Social Justice

Being Ministered To on a Mission Trip

I woke up on a cot in the gymnasium with butterflies in my stomach. I’d brought a sleeping bag with the intent of sleeping on the hard floor, but after suffering from an awful case of indigestion, I was offered one of the few available cots. I seemed to be feeling back to normal, except […]

Go to Jail

Ten years ago, I sat around a table with a group of six girls, trying to teach them creative writing. We shared poetry, short stories, and personal memoirs. I wasn’t that much older than them, and yet our worlds were oceans apart. For we sat in the library of a local juvenile correctional facility, and […]

Social Justice is a Pot of Spaghetti Sauce

I didn’t want to write a post on social justice.  It feels fake sitting on my couch in my largely white, affluent, suburban neighborhood. What do I have to say? As a white woman, I feel like my steps at connection across lines—even on Facebook—feel privileged, bumbling, and awkward. I say the wrong things. I’m […]

Sometimes I Leave the Room

I can’t take it. I walk outside and text my husband to see when he would be back to pick me up. “Leaving now,” he writes. Soon, then. Thankfully. I don’t want to feel this way, like I have to leave a room when good, well-meaning people talk about people in poverty. I don’t want […]

When Compassion is Exhausting

The first year of giving a crap, that’s the exciting one. For me, it was back in 2009 and Twitter was a twinkly new toy and microgiving was a new buzzword and everyone had a birthday campaign. “This year for my birthday, all I want is clean water for a village, all I want is […]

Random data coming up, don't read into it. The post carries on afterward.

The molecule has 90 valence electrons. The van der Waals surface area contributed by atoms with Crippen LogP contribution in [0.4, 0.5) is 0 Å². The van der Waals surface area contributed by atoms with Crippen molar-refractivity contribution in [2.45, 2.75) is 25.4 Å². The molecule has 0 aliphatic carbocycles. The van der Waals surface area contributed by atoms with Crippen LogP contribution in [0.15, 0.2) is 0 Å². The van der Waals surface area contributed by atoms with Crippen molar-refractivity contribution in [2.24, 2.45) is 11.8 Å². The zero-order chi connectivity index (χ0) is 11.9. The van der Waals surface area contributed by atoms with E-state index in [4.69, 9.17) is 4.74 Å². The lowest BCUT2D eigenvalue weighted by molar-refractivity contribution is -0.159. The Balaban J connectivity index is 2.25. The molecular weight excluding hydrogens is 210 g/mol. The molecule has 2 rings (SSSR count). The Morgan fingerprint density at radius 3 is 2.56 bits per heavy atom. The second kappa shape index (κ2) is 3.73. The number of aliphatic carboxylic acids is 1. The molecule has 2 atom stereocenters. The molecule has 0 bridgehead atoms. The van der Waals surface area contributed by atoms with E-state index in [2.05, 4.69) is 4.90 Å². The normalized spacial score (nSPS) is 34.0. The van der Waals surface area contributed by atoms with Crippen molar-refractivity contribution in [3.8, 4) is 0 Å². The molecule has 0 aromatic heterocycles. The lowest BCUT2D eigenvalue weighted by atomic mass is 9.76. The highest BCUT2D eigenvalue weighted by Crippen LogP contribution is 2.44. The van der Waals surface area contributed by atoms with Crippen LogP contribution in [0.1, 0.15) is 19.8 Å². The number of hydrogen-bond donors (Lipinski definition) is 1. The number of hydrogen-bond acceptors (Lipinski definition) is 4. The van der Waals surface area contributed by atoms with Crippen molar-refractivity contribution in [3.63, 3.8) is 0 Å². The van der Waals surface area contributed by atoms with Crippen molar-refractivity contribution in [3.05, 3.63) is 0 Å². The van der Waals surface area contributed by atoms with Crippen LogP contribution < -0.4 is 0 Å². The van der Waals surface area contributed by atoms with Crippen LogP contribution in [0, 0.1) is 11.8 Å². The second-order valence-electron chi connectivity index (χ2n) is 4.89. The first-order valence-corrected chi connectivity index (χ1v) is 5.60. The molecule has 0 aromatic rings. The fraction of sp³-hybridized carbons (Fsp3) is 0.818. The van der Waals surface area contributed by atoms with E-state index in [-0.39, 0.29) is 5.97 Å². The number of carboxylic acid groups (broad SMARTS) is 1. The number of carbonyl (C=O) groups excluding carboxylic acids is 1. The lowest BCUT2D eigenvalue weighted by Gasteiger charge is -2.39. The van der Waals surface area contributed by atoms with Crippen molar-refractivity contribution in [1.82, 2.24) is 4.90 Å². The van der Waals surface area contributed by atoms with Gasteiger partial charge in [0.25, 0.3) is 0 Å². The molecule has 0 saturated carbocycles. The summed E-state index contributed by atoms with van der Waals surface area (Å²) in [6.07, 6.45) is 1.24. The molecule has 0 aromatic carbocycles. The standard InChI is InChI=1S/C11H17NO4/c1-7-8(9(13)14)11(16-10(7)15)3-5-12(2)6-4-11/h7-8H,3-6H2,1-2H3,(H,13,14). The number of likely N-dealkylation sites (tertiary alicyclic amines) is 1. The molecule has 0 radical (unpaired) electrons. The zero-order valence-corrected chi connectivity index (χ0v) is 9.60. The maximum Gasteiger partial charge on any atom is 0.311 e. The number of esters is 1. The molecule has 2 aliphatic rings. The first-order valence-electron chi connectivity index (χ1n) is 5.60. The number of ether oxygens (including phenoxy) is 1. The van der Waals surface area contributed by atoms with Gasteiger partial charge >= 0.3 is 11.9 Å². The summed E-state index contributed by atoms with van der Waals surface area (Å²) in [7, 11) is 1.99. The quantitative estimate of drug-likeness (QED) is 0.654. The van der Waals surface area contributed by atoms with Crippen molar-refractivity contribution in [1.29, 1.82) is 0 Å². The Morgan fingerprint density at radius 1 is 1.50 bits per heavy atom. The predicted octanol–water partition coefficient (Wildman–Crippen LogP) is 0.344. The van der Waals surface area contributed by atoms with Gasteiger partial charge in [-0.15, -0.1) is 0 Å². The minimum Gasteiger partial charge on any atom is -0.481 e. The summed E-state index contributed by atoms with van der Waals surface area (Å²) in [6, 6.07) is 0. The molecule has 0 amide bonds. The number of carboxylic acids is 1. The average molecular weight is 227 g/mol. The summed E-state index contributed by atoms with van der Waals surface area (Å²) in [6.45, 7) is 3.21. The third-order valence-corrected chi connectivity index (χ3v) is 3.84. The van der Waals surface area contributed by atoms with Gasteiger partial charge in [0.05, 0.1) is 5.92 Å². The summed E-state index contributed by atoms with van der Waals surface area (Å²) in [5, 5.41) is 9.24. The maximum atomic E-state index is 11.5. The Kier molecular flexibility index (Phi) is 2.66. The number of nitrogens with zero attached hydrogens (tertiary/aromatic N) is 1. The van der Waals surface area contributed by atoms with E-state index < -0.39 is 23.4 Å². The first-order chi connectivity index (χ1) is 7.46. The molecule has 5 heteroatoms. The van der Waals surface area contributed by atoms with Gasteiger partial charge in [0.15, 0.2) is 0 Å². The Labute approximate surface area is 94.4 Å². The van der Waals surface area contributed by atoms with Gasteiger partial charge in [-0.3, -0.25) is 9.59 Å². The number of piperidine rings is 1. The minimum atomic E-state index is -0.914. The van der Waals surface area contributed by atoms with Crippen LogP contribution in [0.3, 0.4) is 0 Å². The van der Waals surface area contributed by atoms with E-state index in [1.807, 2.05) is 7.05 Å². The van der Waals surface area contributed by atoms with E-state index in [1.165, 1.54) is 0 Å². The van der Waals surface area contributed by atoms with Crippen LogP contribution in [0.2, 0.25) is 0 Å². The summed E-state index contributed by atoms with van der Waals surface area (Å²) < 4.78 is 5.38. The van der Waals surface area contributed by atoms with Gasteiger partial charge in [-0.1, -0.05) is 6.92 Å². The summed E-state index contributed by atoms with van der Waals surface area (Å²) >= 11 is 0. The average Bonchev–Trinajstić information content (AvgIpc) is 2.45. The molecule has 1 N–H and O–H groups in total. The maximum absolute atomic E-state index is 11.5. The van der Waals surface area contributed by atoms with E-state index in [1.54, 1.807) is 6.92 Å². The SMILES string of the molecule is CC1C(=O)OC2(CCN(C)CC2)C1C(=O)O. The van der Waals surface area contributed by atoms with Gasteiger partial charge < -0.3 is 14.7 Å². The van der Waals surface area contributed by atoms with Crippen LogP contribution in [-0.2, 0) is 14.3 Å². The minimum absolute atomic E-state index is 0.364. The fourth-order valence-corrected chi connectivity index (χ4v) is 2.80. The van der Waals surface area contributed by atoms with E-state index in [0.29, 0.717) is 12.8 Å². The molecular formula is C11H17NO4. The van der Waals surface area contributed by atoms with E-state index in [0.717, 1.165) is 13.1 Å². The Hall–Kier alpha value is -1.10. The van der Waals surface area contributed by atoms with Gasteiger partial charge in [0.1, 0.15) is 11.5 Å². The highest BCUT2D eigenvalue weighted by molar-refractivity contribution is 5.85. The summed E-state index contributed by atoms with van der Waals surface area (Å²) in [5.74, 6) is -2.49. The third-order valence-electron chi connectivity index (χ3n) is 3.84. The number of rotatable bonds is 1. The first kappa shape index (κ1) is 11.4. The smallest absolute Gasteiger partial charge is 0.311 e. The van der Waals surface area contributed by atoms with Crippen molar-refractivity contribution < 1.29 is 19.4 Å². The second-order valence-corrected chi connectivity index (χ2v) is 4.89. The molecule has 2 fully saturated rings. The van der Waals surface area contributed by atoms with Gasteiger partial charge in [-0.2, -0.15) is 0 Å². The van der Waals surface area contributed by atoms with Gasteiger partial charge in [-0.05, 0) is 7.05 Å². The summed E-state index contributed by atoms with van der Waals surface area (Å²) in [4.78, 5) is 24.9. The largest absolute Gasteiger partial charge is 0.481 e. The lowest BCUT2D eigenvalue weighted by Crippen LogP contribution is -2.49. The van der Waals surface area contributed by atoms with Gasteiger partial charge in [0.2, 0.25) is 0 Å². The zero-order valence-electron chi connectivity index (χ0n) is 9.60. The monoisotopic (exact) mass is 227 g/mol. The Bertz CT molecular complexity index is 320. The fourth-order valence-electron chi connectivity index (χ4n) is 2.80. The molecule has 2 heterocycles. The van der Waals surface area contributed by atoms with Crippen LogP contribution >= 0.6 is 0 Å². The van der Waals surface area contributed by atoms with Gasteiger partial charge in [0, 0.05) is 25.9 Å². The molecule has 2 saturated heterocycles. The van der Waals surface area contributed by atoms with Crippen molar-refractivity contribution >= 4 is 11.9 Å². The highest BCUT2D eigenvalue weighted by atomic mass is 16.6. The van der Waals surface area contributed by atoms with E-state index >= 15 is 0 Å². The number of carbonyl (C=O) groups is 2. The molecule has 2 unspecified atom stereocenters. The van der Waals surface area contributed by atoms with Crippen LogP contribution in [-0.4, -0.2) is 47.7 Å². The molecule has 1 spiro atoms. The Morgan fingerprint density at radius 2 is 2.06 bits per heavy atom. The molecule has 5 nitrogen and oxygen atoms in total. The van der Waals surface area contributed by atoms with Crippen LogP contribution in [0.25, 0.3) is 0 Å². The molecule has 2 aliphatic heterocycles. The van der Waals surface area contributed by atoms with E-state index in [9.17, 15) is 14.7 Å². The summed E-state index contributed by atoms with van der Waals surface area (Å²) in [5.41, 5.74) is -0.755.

Social Justice Looks Outward

               I saw a ‘wishing tree’ awhile ago, and I was thinking about this sentiment that was hanging on it. It’s a nice idea: love and peace, not war and hate. It’s a nice ideal, even. Something we should hold in the back of our heads as a reason for […]

Jesus Speaks for the Marginalized

I thought I had to be white if I wanted to be a real writer. I loved writing since as early as I can remember – first grade, Mrs. Kazekwa’s class. I was the girl who, when given a picture of a clown to describe, would write a life story specifically for him.  In high school, […]

Black and White Narratives

If you’ve ever spent time around old country folk, you know how they’ll spend 5 minutes getting the date and weather right for a story. “It was spring…no wait, it was June, because that was when my daughter…no wait, that would have been in ’71 because…” I’ve been thinking about what and how we remember. […]

The Time I Ruled the World

Before there was Barack or Hillary, there was me. Black. Female. President. In the photo above, I had just been elected Beaumont Middle School’s first Black President. I knew in my heart I had enough love to change the world—one heart at a time. Our student body council bonded quickly in the name of “equality” […]

Being A Witness – A Review of Assimilate or Go Home

  What does it mean to be a witness? Do we know what it’s like to ‘look into the wounds of Christ and not feel them’? How do we make the pain real, the burden heavy enough that we can’t lift it alone? A lot of us around the Mudroom are huge fans of D.L. […]

Dreaming Big, Living Small

I am a dreamer, and I dream big. I’ve always wanted to live a dramatic story, to Do Something Big For God! Make an impact! Change the World! Build the Kingdom!!! – and other slogans that require multiple exclamation marks at the end. So many are writing these days about the finding joy in the […]

The Persistence

The sound can be heard along the backroads of Aizawl, a hillside village in Mizoram, India—the clacking rhythm that hints of life inside hollowed-out buildings with broken windows and lockless doors. Cooled only by the shade of jackfruit trees, Burmese refugees work to provide for their families, surviving on pennies per day. Liana sits inside […]